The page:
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Brian_Jaress2 comments on Worse Than Random - Less Wrong

25 Post author: Eliezer_Yudkowsky 11 November 2008 07:01PM

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Comment author: Brian_Jaress2 12 November 2008 11:18:23PM 0 points [-]


"If your source of inputs is narrower than 'whatever people anywhere using my ubergeneral sort utility will input' then you may be able to do better."

That's actually the scenario I had in mind, and I think it's the most common. Usually, when someone does a sort, they do it with a general-purpose library function or utility.

I think most of those are actually implemented as a merge sort, which is usually faster than quicksort, but I'm not clear on how that ties in to the use of information gained during the running of the program.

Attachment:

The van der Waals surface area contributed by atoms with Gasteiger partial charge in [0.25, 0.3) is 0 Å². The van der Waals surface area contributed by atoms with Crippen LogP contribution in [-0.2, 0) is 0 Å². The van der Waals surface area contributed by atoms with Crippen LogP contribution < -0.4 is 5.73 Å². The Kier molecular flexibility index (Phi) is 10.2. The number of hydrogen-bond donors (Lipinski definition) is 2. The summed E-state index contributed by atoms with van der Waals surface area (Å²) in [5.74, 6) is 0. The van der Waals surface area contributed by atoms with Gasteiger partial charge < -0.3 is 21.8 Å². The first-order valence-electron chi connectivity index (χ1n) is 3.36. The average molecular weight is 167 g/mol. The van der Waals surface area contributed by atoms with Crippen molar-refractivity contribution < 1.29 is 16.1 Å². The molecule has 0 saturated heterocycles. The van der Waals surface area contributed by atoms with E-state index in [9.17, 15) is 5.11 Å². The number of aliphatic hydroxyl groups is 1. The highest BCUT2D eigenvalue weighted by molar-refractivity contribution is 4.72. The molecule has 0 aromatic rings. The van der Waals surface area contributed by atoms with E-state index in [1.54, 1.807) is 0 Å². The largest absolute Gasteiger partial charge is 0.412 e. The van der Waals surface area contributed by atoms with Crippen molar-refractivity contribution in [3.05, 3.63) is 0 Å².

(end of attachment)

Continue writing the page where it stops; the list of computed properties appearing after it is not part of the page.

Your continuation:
What I'm getting at is that the motivation for selecting randomly and any speedup for switching to merge sort don't seem to directly match any of the examples already given.

In his explanation and examples, Eliezer pointed to information gained while the algorithm is running. Choosing the best type of selection in a quicksort is based on foreknowledge of the data, with random selection seeming best when you have the least foreknowledge.

Likewise, the difference between quicksort and other sorts that may be faster doesn't have an obvious connection to the type information that would help you choose between different selections in a quicksort.

I'm not looking for a defense of nonrandom methods. I'm looking for an analysis of random selection in quicksort in terms of the principles that Eliezer is using to support his conclusion.